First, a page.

10 key points to inspiring greater worker involvement ....
- Ask what workers think: Too many people assume they know what workers jobs are about. A key to developing more effective worker involvement is to ask for their opinions. And if they give their opinions do not just ignore them, discuss them and, where possible, act upon them.
- Make sure the consultation process works: Many managers believe workers to be solely concerned with pay. Yet they need to create the environment and culture where workers feel comfortable about raising issues. In the consultation process, by discussing issues with workers, their awareness is immediately raised by the dialogue. Their expectation is also raised. At this stage, managers can identify what a problem may be, possible options to solve it and seek the workers views. They may have possible solutions of their own. If action is taken as a result, workers are more likely to ‘buy in’ to the solution or control measures than if they are just ordered to do something. If the resulting measures require workers to comply with certain procedures or wear Personal Protective Equipment they are more likely to co-operate with managers if they know why the measures are needed and have agreed to them.
- Keep information simple: The more complicated that procedures, documents, method statements etc are, the more likely it is that they will be misunderstood, misinterpreted or ignored. Keep all documentation simple, use photographs or videos to demonstrate what is needed where ever possible.
- Talk the Talk: Many communications surveys reveal that most people prefer to receive information through ‘face-to-face contact. While sophisticated information technologies can be very useful a mistake that is often made is using an e-mail where a discussion is needed.
- Support managers: Some organisations think they can introduce new systems and managers should just apply it straightaway. Managers need to be consulted and their views taken into account in a similar way to workers. Managers and supervisors can have a great influence over the behaviour of workers. It follows that they should have the direction, support, training and dialogue with senior managers to give them the confidence to positively engage with the workforce.
- Promote successes: In health and safety, it is often the negative consequences of failure that is promoted. While failure can inspire some people onto greater things, most people are uplifted by success. In one food factory, ‘before and after’ photographs were used to publicise improvements in the process equipment where workers had suggested changes to improve safety and productivity. These were posted on the factory production office wall with the names of those who had put the suggestions forward. Awards for health and safety improvements can also be used to inspire others to look for ways of improving current arrangements.
- Check and make sure: A common complaint from workers is that they report problems but do not see any action or receive feedback. In an age where computers make the circulation of vast amounts of information easy, checking that action has been completed is a key step for managers. Not only does telling workers the problems they raised have been resolved, it improves dialogue between the manager and employees. They are more likely to report problems in the future if they think their views will be taken seriously. Also if the proposed action cannot be taken, most workers appreciate being given feedback as to why something cannot be done.
- Risk assessments: Getting workers directly involved with the risk assessment process is a good way for managers to develop safe systems of work that are likely to be effective. By harnessing the practical knowledge workers have about their jobs, it is more likely that control measures identified by the risk assessments will be effective. Having been involved with the process, workers are more likely to comply with the resulting control measures as a result.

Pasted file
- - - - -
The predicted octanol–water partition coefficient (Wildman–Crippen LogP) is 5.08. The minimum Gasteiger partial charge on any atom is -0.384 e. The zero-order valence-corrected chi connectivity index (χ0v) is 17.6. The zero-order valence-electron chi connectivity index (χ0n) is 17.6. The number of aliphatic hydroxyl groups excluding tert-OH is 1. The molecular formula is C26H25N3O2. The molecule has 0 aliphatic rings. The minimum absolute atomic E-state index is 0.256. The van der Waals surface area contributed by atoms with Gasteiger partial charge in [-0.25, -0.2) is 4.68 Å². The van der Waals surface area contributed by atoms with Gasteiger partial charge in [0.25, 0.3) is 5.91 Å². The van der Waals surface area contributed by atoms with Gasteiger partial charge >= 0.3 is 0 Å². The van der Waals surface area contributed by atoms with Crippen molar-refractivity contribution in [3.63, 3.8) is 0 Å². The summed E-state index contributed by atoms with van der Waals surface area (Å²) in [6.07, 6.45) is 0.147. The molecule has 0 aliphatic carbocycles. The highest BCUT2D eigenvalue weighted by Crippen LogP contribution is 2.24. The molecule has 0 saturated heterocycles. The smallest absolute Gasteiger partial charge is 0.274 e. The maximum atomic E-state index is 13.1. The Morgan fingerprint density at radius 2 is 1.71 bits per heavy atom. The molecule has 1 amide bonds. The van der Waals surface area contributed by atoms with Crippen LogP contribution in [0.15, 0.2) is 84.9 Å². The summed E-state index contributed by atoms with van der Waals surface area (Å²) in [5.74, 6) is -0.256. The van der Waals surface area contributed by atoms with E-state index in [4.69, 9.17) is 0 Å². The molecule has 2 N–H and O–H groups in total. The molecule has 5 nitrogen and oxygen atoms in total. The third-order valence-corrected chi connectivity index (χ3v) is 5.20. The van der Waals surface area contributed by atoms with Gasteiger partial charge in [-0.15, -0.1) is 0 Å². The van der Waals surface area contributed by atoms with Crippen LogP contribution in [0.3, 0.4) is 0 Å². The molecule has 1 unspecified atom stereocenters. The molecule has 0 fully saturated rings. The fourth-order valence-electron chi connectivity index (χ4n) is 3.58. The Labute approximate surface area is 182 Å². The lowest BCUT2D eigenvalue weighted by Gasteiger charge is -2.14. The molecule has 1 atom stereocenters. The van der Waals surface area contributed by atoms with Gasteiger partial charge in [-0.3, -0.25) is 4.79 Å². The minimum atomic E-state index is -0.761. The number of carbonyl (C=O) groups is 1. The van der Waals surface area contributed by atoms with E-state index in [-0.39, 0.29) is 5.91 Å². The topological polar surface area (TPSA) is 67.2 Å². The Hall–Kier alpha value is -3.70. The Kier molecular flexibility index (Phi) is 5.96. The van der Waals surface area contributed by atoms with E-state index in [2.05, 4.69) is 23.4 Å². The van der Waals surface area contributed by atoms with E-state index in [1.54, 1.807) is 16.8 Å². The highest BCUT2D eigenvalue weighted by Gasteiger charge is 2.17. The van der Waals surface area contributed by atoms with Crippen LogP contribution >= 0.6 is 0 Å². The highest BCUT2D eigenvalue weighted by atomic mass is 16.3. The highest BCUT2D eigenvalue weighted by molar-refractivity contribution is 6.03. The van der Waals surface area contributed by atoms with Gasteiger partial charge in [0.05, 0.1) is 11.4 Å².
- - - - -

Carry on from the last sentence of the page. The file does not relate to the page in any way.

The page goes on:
- Promote a dialogue: Communication can be defined as the ‘science and practice of transmitting information’. This implies a one way process where sending information is seen as the key issue. While this is vital in any organisation, it is equally important that those who receive the information understand what it means. By giving feedback a dialogue – two way discussions - can be opened up. This allows the sender of the information to confirm that the workers understand what is required. It also allows workers to question things that they may not understand of have get the wrong idea about. This underpins other points in this list to help establish an open culture. This helps create an environment which empowers workers to make a positive contribution in making organisations safer, healthier to work in and rub more efficiently.
- Lead from the top: The culture of an organisation can be significantly influenced by the Chief Executive Officer, Board or owner. As the Health and Safety Executive have made clear, thel lead must come from the top. If workers see and hear that the senior executives see health and safety as a key priority, they are more likely to respond positively.
On the other hand if the managers know that the senior executive’s words are phoney, they are not likely to promote a positive approach to health and safety. Workers will quickly see a difference between the supposed importance the Board gives to health and safety and the lack of application where they work. Improved worker involvement coupled with a genuine positive lead from the senior executives can help close the ‘reality gap’ between the aims of the Board and the actual practices at the workplace.
‘Leaders there have to be, and these may appear to rise above their fellow men, but in their hearts
they know only too well that what has been attributed to them is in fact the achievements of the team to which they belong.’
Leonard Cheshire: The Hidden Word pp 98-99